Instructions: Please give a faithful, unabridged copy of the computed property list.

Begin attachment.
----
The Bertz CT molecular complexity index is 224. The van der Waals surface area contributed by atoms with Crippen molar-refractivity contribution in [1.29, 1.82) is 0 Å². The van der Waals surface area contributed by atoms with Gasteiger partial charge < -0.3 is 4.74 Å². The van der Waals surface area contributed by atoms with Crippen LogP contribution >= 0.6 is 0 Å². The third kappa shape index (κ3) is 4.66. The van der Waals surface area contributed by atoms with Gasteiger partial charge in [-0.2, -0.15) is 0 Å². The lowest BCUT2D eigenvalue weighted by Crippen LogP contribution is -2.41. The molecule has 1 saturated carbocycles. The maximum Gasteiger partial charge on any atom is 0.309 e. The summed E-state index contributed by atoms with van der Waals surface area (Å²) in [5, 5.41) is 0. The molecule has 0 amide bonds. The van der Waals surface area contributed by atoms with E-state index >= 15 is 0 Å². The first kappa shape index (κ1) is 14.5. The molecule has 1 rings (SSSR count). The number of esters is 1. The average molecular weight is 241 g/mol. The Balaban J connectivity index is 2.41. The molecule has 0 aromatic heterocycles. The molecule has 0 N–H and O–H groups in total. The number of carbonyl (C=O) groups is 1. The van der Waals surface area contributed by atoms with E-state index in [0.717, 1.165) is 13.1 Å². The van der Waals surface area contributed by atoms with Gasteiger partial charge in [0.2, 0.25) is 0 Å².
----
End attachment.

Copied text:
The Bertz CT molecular complexity index is 224. The van der Waals surface area contributed by atoms with Crippen molar-refractivity contribution in [1.29, 1.82) is 0 Å². The van der Waals surface area contributed by atoms with Gasteiger partial charge < -0.3 is 4.74 Å². The van der Waals surface area contributed by atoms with Crippen LogP contribution >= 0.6 is 0 Å². The third kappa shape index (κ3) is 4.66. The van der Waals surface area contributed by atoms with Gasteiger partial charge in [-0.2, -0.15) is 0 Å². The lowest BCUT2D eigenvalue weighted by Crippen LogP contribution is -2.41. The molecule has 1 saturated carbocycles. The maximum Gasteiger partial charge on any atom is 0.309 e. The summed E-state index contributed by atoms with van der Waals surface area (Å²) in [5, 5.41) is 0. The molecule has 0 amide bonds. The van der Waals surface area contributed by atoms with E-state index >= 15 is 0 Å². The first kappa shape index (κ1) is 14.5. The molecule has 1 rings (SSSR count). The number of esters is 1. The average molecular weight is 241 g/mol. The Balaban J connectivity index is 2.41. The molecule has 0 aromatic heterocycles. The molecule has 0 N–H and O–H groups in total. The number of carbonyl (C=O) groups is 1. The van der Waals surface area contributed by atoms with E-state index in [0.717, 1.165) is 13.1 Å². The van der Waals surface area contributed by atoms with Gasteiger partial charge in [0.2, 0.25) is 0 Å².